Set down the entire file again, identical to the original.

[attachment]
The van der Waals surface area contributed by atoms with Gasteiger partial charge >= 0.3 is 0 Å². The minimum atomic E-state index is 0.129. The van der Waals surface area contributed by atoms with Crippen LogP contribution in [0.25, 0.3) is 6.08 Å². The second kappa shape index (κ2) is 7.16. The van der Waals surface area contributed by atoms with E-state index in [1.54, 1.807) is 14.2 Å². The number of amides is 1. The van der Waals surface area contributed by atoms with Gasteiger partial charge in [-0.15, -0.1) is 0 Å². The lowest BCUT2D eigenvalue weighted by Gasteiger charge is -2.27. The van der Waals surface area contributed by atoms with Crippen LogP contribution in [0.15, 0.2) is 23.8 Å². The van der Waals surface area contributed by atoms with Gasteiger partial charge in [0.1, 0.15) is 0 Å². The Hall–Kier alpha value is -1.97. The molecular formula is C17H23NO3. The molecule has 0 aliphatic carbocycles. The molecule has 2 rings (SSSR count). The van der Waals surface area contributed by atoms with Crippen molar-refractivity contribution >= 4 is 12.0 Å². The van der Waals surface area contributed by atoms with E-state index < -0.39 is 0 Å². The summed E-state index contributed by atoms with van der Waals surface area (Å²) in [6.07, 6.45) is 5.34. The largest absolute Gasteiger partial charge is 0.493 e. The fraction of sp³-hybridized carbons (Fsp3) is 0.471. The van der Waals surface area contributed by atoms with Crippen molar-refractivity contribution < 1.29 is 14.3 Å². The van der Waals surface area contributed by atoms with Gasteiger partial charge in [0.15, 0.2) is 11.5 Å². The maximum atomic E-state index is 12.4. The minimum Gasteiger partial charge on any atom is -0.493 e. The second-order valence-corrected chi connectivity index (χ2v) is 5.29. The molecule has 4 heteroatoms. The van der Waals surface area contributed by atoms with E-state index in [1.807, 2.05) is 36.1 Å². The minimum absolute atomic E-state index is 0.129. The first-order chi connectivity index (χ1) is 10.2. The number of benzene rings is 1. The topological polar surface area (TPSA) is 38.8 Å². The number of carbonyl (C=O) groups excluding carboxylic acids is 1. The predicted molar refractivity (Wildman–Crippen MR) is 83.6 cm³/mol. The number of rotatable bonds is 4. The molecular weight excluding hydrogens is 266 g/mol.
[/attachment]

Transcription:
The van der Waals surface area contributed by atoms with Gasteiger partial charge >= 0.3 is 0 Å². The minimum atomic E-state index is 0.129. The van der Waals surface area contributed by atoms with Crippen LogP contribution in [0.25, 0.3) is 6.08 Å². The second kappa shape index (κ2) is 7.16. The van der Waals surface area contributed by atoms with E-state index in [1.54, 1.807) is 14.2 Å². The number of amides is 1. The van der Waals surface area contributed by atoms with Gasteiger partial charge in [-0.15, -0.1) is 0 Å². The lowest BCUT2D eigenvalue weighted by Gasteiger charge is -2.27. The van der Waals surface area contributed by atoms with Crippen LogP contribution in [0.15, 0.2) is 23.8 Å². The van der Waals surface area contributed by atoms with Gasteiger partial charge in [0.1, 0.15) is 0 Å². The Hall–Kier alpha value is -1.97. The molecular formula is C17H23NO3. The molecule has 0 aliphatic carbocycles. The molecule has 2 rings (SSSR count). The van der Waals surface area contributed by atoms with Crippen molar-refractivity contribution >= 4 is 12.0 Å². The van der Waals surface area contributed by atoms with E-state index < -0.39 is 0 Å². The summed E-state index contributed by atoms with van der Waals surface area (Å²) in [6.07, 6.45) is 5.34. The largest absolute Gasteiger partial charge is 0.493 e. The fraction of sp³-hybridized carbons (Fsp3) is 0.471. The van der Waals surface area contributed by atoms with Crippen molar-refractivity contribution < 1.29 is 14.3 Å². The van der Waals surface area contributed by atoms with Gasteiger partial charge in [0.15, 0.2) is 11.5 Å². The maximum atomic E-state index is 12.4. The minimum Gasteiger partial charge on any atom is -0.493 e. The second-order valence-corrected chi connectivity index (χ2v) is 5.29. The molecule has 4 heteroatoms. The van der Waals surface area contributed by atoms with E-state index in [1.807, 2.05) is 36.1 Å². The minimum absolute atomic E-state index is 0.129. The first-order chi connectivity index (χ1) is 10.2. The number of benzene rings is 1. The topological polar surface area (TPSA) is 38.8 Å². The number of carbonyl (C=O) groups excluding carboxylic acids is 1. The predicted molar refractivity (Wildman–Crippen MR) is 83.6 cm³/mol. The number of rotatable bonds is 4. The molecular weight excluding hydrogens is 266 g/mol.